By Diane Tipton, Montana FWP Statewide Information Officer
Shed crazy, shed seeker, shed junky—these are a few of the hundreds of colorful “handles” shed antler hunters use when chatting on the Internet with other self- proclaimed “shed fanatics” about their finds. This Internet-enabled aspect of shed antler hunting is a new twist on a popular spring outdoor activity.
Male deer, elk and moose grow antlers each year, some to a magnificent size, then they drop off to re-grow late winter and spring. Pronghorn antelope shed only their horn “shells” which are black, hollow fibrous sheaths.
Hunting for and collecting these shed antlers in spring has always been a popular activity for outdoorsmen, but it’s become “sport” or even a competition for some participants.
A national club for antler collectors, the North American Shed Hunters Club, was formed in 1991. Members attend annual events where collectors can boast about their finds and have them scored. Internet chat rooms make it possible for antler hunters to share their experiences, photos and videos with like-minded collectors everywhere. A query on shed antler hunting on YouTube turned up 1,280 video clips on the topic.
So who collects shed antlers and why?
“Many collectors are taxidermists that use the antlers in their work, artists, furniture makers and the like,” said Aaron Berg, FWP warden in FWP Region 2.
Money is also a factor for some. Nice matched sets or atypical antlers can be readily found on E-Bay or other Internet sites, or antlers are sometimes sold by the pound—which is lawful if they are legally obtained.
There are plenty of antler hunters who just appreciate nature, too.
“There are many who still enjoy the warm feeling of finding a nice antler, knowing the big bull that shed it is still out there somewhere walking around,” said Mark Schlepp, FWP Region 4 in Fairfield at Freezout Wildlife Management Area.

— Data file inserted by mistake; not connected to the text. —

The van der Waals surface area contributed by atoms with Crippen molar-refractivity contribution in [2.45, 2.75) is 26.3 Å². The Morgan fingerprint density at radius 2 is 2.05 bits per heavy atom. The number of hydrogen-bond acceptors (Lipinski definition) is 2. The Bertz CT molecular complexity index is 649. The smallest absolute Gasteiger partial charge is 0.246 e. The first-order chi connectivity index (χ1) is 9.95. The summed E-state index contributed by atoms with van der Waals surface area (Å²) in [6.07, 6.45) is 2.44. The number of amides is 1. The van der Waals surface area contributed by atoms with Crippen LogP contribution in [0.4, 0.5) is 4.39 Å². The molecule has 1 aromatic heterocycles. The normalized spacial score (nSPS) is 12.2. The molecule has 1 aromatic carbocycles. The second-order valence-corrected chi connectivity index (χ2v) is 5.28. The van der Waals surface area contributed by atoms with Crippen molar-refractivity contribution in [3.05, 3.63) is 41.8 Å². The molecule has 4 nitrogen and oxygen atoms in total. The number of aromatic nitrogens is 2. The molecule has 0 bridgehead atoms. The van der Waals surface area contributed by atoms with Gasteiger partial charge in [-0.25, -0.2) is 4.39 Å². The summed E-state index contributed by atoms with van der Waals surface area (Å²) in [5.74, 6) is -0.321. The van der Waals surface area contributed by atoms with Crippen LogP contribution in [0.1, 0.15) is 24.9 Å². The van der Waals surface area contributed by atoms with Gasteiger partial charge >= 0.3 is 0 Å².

That brings us to opening day at some of Montana’s WMAs—a popular, some might even say raucous, event. WMA’s provide critical winter range for deer and elk and host all kinds of other wildlife species. Some of Montana’s famed elk herds shed their antlers on these sites.
On opening day of a WMA, wildlife managers are most concerned about protecting elk, deer, grizzly bears and other species from disturbance just when their energy reserves are most depleted. Shed hunters should carry bear spray and practice good bear avoidance techniques. Steer clear of deer and elk, as the females are heavily pregnant.
Last year on opening day at Madison/Wall Creek WMA, about 7,000 acres near Ennis, more than 70 vehicles lined up waiting for the gate to open at noon.
“Many people park their rig in line the day before and camp there like they would at a concert,” said Kevin Hughes, Montana Fish, Wildlife and Parks Region 3 Wildlife Area Manager. “One guy parked his truck at the gate three days in advance so he could be first in line.”
In addition to WMAs, any other public land that offers good wintering range for wildlife offers shed antler hunting opportunities. FWP wildlife managers say hunters who search for antlers where they plan to hunt in the fall can gather valuable information about the age and size of the animals in the area and their movement patterns. If that location is on private land, remember to get landowner permission prior to making a trip.